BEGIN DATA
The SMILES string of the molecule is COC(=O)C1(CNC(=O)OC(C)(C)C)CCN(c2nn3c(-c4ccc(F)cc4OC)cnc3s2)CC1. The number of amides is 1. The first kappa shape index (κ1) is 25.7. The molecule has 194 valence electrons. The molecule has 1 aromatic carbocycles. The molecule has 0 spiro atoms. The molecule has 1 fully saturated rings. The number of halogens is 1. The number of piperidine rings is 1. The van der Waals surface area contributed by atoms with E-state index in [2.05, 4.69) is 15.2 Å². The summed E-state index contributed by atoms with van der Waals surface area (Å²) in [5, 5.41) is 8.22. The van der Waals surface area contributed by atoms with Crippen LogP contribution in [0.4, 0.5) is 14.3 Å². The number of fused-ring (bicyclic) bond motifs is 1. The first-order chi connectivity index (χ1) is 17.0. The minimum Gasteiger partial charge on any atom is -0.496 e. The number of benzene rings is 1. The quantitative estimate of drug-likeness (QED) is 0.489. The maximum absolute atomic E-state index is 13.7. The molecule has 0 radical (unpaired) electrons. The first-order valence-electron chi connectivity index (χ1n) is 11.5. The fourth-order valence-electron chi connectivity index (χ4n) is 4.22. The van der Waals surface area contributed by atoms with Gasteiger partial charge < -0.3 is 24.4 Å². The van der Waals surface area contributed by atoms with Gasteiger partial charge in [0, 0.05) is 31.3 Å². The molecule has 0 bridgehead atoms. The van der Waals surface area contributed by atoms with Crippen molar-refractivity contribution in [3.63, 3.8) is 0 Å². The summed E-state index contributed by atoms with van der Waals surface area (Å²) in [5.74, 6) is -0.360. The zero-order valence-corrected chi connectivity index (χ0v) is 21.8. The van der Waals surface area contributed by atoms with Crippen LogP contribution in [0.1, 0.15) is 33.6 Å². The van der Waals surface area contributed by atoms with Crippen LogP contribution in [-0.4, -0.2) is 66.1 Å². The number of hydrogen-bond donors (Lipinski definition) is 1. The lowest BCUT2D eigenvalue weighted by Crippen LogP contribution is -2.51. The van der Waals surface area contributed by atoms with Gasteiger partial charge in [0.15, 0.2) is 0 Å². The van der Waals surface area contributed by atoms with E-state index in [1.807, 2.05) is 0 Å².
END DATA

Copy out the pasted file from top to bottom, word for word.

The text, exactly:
The SMILES string of the molecule is COC(=O)C1(CNC(=O)OC(C)(C)C)CCN(c2nn3c(-c4ccc(F)cc4OC)cnc3s2)CC1. The number of amides is 1. The first kappa shape index (κ1) is 25.7. The molecule has 194 valence electrons. The molecule has 1 aromatic carbocycles. The molecule has 0 spiro atoms. The molecule has 1 fully saturated rings. The number of halogens is 1. The number of piperidine rings is 1. The van der Waals surface area contributed by atoms with E-state index in [2.05, 4.69) is 15.2 Å². The summed E-state index contributed by atoms with van der Waals surface area (Å²) in [5, 5.41) is 8.22. The van der Waals surface area contributed by atoms with Crippen LogP contribution in [0.4, 0.5) is 14.3 Å². The number of fused-ring (bicyclic) bond motifs is 1. The first-order chi connectivity index (χ1) is 17.0. The minimum Gasteiger partial charge on any atom is -0.496 e. The number of benzene rings is 1. The quantitative estimate of drug-likeness (QED) is 0.489. The maximum absolute atomic E-state index is 13.7. The molecule has 0 radical (unpaired) electrons. The first-order valence-electron chi connectivity index (χ1n) is 11.5. The fourth-order valence-electron chi connectivity index (χ4n) is 4.22. The van der Waals surface area contributed by atoms with Gasteiger partial charge < -0.3 is 24.4 Å². The van der Waals surface area contributed by atoms with Gasteiger partial charge in [0, 0.05) is 31.3 Å². The molecule has 0 bridgehead atoms. The van der Waals surface area contributed by atoms with Crippen molar-refractivity contribution in [3.63, 3.8) is 0 Å². The summed E-state index contributed by atoms with van der Waals surface area (Å²) in [5.74, 6) is -0.360. The zero-order valence-corrected chi connectivity index (χ0v) is 21.8. The van der Waals surface area contributed by atoms with Crippen LogP contribution in [0.1, 0.15) is 33.6 Å². The van der Waals surface area contributed by atoms with Crippen LogP contribution in [-0.4, -0.2) is 66.1 Å². The number of hydrogen-bond donors (Lipinski definition) is 1. The lowest BCUT2D eigenvalue weighted by Crippen LogP contribution is -2.51. The van der Waals surface area contributed by atoms with Gasteiger partial charge in [0.15, 0.2) is 0 Å². The van der Waals surface area contributed by atoms with E-state index in [1.807, 2.05) is 0 Å².